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Author Topic: Mountain banjo  (Read 8992 times)

Luca1369

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Re: Mountain banjo
« Reply #30 on: January 05, 2013, 12:38:18 PM »
One of the major differences between a world-class musician and a competent one is the "extra" sound they impart while playing the same notes. The subtle difference in technique that makes you hear/feel the emotion in the sound.

What constitutes "music" will always be argued by musicians and non-musicians.  There is a quote about jazz, credit is usually given to the great Miles Davis as the originator, that it is all about "the notes you don't play." 

Musicians are varied in their soloing.  Some improvise, some don't.  Pickers like Jimi Hendrix and Jerry Garcia NEVER played solos the same way twice.  Sure, they might have a pattern to go by, especially one made familiar to their audience via a recording, but it was always used as a starting point, their solos soaring off into space from there.  On the other hand you had someone like Louis Armstrong who practiced and practiced his solos and they would be the same every time, a matter of pride to Armstrong.  To me, if I want to hear the song I can play it at home, if I want to see and hear the musician do what he/she does, I go see them live.

Personally, I hate to use the term "lead" guitar, you are either a guitarist or not, "lead" is an arcane term used more as an ego boost for musicians (many of whom are known for having fragile egos).   I play in a blues band with another guitarist.  Someone once asked me if I played lead guitar and I replied I played guitar.  He asked if I was a "better" player than my bandmate.  I replied that he did not understand music as it is NOT a competition.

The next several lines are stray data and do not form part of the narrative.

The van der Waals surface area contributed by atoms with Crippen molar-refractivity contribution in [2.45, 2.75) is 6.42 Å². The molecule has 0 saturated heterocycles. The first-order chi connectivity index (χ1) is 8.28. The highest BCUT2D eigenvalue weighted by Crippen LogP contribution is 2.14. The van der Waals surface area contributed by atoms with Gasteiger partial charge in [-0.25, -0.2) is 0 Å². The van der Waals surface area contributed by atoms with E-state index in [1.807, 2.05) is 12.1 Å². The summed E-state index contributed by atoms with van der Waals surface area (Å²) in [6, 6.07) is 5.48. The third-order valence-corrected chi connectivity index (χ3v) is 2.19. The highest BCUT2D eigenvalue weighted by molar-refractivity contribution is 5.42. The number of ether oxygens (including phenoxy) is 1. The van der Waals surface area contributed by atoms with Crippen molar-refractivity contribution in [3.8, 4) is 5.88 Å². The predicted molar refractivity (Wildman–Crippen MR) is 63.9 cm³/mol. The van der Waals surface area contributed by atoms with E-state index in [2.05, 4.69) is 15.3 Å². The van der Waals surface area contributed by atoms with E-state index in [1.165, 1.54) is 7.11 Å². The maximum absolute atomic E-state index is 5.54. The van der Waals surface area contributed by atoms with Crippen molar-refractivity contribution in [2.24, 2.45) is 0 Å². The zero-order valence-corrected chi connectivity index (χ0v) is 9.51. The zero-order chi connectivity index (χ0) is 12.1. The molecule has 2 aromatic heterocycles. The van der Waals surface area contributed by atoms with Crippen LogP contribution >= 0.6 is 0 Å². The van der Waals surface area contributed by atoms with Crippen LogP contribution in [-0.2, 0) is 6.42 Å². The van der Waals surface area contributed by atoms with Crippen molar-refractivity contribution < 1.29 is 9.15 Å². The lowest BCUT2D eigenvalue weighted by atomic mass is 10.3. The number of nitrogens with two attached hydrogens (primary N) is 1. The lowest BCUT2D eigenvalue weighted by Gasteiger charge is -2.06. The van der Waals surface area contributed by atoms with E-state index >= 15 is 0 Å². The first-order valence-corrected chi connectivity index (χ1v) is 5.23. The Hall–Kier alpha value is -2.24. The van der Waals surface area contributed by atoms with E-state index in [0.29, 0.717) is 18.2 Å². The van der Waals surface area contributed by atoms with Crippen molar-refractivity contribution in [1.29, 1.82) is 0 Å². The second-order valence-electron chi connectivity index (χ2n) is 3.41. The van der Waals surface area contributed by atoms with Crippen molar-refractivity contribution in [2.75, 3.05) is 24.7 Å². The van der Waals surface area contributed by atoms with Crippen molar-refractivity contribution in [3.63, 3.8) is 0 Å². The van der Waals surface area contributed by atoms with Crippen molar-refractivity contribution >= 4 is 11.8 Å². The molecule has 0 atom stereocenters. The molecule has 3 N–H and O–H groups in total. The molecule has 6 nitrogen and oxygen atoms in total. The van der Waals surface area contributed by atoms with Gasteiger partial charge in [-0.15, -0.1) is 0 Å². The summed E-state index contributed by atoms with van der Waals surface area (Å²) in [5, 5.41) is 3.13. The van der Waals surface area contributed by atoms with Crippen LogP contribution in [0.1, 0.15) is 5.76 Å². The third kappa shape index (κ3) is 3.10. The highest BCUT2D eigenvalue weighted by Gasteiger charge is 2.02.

To some of us, the magic of the music is to get lost in it, to get into that place where you don't think about what you're playing, your fingers are transmitting the notes in your soul without you thinking about each and every one of them.  It is a truly magical place, probably as close to living in the "now" as one can get.

« Last Edit: January 05, 2013, 12:48:33 PM by Luca1369 »
Steve
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Tom

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Re: Mountain banjo
« Reply #31 on: January 05, 2013, 01:10:09 PM »
Quote
You press your finger between the frets

Dunno about a banjo or guitar but, on a uke, the sweet spot is immediately behind the fret. Still technically "between frets", but closer to the upper* end of the space than the middle.

* Upper, as in musically 'higher' up the fretboard (closer to the body).
« Last Edit: January 05, 2013, 02:54:18 PM by Tom »
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Tom

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Re: Mountain banjo
« Reply #32 on: January 05, 2013, 01:14:12 PM »
For the woodworkers/craftsmen, here are some plans to make your own mountain banjo, Unfretted & Fretted.
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Wizard46

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Re: Mountain banjo
« Reply #33 on: January 05, 2013, 06:26:56 PM »
Just a little bit of banjo info.

Saw a program on television a few days back about the young boy who played banjo in the movie Deliverance. Seems he couldn't even play a banjo, they only wanted him for his looks and is now working as a maintenance man at the local WalMart.

Jerry & Patsy Potter, Taz & Jake Jr.
2000 Winnebago Journey
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Home: Milledgeville Ga.

 

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